Wednesday, June 11, 2008

Masai and Atherosclerosis

I've been digging deeper into the health of the Masai lately. A commenter on Chris's blog pointed me to a 1972 paper showing that the Masai have atherosclerosis, or hardening of the arteries. This interested me so I got my hands on the full text, along with a few others from the same time period. What I found is nothing short of fascinating.

First, some background. Traditional Masai in Kenya and Tanzania are pastoralists, subsisting on fermented cow's milk, meat and blood, as well as traded food in modern times. They rarely eat fresh vegetables. Contrary to popular belief, they are a genetically diverse population, due to the custom of abducting women from neighboring tribes. Many of these tribes are agriculturalists. From Mann et al: "The genetic argument is worthless". This will be important to keep in mind as we interpret the data.

At approximately 14 years old, Masai men are inducted into the warrior class, and are called Muran. For the next 15-20 years, tradition dictates that they eat a diet composed exclusively of cow's milk, meat and blood. Milk is the primary food. Masai cows are not like wimpy American cows, however. Their milk contains almost twice the fat of American cows, more protein, more cholesterol and less lactose. Thus, Muran eat an estimated 3,000 calories per day, 2/3 of which comes from fat. Here is the reference for all this. Milk fat is about 50% saturated. That means the Muran gets 33% of his calories from saturated fat. This population eats more saturated fat than any other I'm aware of.

How's their cholesterol? Remarkably low. Their total serum cholesterol is about half the average American's. I haven't found any studies that broke it down further than total cholesterol. Their blood pressure is also low, and hypertension is rare. Overweight is practically nonexistent. Their electrocardiogram readings show no signs of heart disease. They have exceptionally good endurance, but their grip strength is significantly weaker than Americans of African descent. Two groups undertook autopsies of male Masai to look for artery disease.

The first study, published in 1970, examined 10 males, 7 of which were over 40 years old. They found very little evidence of atherosclerosis, even in individuals over 60. The second study, which is often used as evidence against a high-fat diet, was much more thorough and far more interesting. Mann et al. autopsied 50 Masai men, aged 10 to 65. The single most represented age group was 50-59 years old, at 13 individuals. They found no evidence of myocardial infarction (heart attack) in any of the 50 hearts. What they did find, however, was coronary artery disease. Here's a figure showing the prevalence of "aortic fibrosis", a type of atherosclerotic lesion:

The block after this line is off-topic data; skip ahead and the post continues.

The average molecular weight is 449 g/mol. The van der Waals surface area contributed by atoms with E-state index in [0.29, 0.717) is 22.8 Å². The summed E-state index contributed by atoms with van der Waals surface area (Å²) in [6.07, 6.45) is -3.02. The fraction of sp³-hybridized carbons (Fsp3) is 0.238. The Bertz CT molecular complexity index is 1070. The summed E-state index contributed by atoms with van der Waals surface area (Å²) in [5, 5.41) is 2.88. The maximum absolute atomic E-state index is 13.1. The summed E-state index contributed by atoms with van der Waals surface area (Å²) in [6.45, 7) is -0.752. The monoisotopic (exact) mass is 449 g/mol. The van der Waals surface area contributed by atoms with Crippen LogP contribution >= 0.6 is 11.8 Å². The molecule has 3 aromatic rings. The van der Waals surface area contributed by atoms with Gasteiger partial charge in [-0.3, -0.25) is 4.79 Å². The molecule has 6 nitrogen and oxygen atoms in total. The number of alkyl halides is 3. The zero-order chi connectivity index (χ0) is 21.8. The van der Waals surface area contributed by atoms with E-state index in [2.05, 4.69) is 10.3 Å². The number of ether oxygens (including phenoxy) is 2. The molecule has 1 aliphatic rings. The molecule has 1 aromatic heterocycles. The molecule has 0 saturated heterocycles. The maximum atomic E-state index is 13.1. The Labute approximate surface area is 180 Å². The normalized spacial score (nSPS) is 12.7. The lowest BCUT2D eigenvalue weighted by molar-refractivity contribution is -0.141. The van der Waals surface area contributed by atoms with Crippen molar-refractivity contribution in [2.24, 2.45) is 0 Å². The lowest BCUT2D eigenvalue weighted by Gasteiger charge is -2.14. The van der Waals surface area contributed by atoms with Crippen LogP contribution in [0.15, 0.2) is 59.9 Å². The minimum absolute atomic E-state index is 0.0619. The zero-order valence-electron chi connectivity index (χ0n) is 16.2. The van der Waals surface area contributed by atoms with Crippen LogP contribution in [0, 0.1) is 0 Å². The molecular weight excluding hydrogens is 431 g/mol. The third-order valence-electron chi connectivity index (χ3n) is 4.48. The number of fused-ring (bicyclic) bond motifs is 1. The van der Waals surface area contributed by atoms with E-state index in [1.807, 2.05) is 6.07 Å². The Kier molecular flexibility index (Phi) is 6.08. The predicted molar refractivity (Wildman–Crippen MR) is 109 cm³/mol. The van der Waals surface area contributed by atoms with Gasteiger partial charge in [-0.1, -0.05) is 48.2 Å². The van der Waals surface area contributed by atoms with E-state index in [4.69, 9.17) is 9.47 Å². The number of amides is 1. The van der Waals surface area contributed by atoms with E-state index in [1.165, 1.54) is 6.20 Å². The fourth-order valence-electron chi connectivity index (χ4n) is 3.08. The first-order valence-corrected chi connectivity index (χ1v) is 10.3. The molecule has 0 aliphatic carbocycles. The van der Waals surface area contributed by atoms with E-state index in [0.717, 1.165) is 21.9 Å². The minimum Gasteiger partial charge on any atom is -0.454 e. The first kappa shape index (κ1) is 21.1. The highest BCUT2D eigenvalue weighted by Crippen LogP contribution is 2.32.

It looks almost binary, doesn't it? What could be causing the dramatic jump in atherosclerosis at age 40? Here's another figure, of total cholesterol (top) and "sudanophilia" (fatty streaks in the arteries, bottom). Note that the Muran period is superimposed (top).

There appears to be a pattern here. Either the Masai men are eating nothing but milk, meat and blood and they're nearly free from atherosclerosis, or they're eating however they please and they have as much atherosclerosis as the average American. There doesn't seem to be much in between.

Here's a quote from the paper that I found interesting:

We believe... that the Muran escapes some noxious dietary agent for a time. Obviously, this is neither animal fat nor cholesterol. The old and the young Masai do have access to such processed staples as flour, sugar, confections and shortenings through the Indian dukas scattered about Masailand. These foods could carry the hypothetical agent."

This may suggest that you can eat a wide variety of foods and be healthy,
except industrial grain products (particularly white flour), sugar, industrial vegetable oil and other processed food. The Masai are just one more example of a group that's healthy when eating a traditional diet.